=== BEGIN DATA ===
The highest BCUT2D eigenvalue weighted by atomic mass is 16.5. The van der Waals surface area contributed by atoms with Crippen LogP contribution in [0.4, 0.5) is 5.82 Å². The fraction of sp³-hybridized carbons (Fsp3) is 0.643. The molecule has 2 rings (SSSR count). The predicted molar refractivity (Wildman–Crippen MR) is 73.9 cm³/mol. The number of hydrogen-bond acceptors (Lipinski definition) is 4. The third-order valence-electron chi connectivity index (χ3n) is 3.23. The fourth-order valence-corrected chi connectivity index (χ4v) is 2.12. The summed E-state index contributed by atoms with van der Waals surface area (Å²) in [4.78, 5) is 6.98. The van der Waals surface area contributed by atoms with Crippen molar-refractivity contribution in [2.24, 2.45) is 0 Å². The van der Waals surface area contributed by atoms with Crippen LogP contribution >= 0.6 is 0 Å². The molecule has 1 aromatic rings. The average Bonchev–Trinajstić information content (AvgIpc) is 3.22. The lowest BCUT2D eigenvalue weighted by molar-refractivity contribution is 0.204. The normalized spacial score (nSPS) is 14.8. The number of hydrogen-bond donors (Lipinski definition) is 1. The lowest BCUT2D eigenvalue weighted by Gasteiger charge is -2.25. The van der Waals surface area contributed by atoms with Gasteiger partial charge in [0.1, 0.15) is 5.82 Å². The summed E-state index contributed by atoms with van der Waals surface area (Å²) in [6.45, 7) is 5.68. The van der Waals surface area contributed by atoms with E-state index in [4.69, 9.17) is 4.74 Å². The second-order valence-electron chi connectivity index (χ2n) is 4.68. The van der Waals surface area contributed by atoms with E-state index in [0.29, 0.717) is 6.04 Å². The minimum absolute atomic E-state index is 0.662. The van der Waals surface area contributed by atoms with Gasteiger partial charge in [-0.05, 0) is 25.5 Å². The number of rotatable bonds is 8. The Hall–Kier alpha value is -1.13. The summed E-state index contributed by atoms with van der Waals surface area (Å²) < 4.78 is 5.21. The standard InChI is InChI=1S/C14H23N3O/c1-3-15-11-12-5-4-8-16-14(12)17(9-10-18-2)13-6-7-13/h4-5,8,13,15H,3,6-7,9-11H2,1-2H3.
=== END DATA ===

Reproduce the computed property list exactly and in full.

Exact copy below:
The highest BCUT2D eigenvalue weighted by atomic mass is 16.5. The van der Waals surface area contributed by atoms with Crippen LogP contribution in [0.4, 0.5) is 5.82 Å². The fraction of sp³-hybridized carbons (Fsp3) is 0.643. The molecule has 2 rings (SSSR count). The predicted molar refractivity (Wildman–Crippen MR) is 73.9 cm³/mol. The number of hydrogen-bond acceptors (Lipinski definition) is 4. The third-order valence-electron chi connectivity index (χ3n) is 3.23. The fourth-order valence-corrected chi connectivity index (χ4v) is 2.12. The summed E-state index contributed by atoms with van der Waals surface area (Å²) in [4.78, 5) is 6.98. The van der Waals surface area contributed by atoms with Crippen molar-refractivity contribution in [2.24, 2.45) is 0 Å². The van der Waals surface area contributed by atoms with Crippen LogP contribution >= 0.6 is 0 Å². The molecule has 1 aromatic rings. The average Bonchev–Trinajstić information content (AvgIpc) is 3.22. The lowest BCUT2D eigenvalue weighted by molar-refractivity contribution is 0.204. The normalized spacial score (nSPS) is 14.8. The number of hydrogen-bond donors (Lipinski definition) is 1. The lowest BCUT2D eigenvalue weighted by Gasteiger charge is -2.25. The van der Waals surface area contributed by atoms with Gasteiger partial charge in [0.1, 0.15) is 5.82 Å². The summed E-state index contributed by atoms with van der Waals surface area (Å²) in [6.45, 7) is 5.68. The van der Waals surface area contributed by atoms with E-state index in [4.69, 9.17) is 4.74 Å². The second-order valence-electron chi connectivity index (χ2n) is 4.68. The van der Waals surface area contributed by atoms with E-state index in [0.29, 0.717) is 6.04 Å². The minimum absolute atomic E-state index is 0.662. The van der Waals surface area contributed by atoms with Gasteiger partial charge in [-0.05, 0) is 25.5 Å². The number of rotatable bonds is 8. The Hall–Kier alpha value is -1.13. The summed E-state index contributed by atoms with van der Waals surface area (Å²) < 4.78 is 5.21. The standard InChI is InChI=1S/C14H23N3O/c1-3-15-11-12-5-4-8-16-14(12)17(9-10-18-2)13-6-7-13/h4-5,8,13,15H,3,6-7,9-11H2,1-2H3.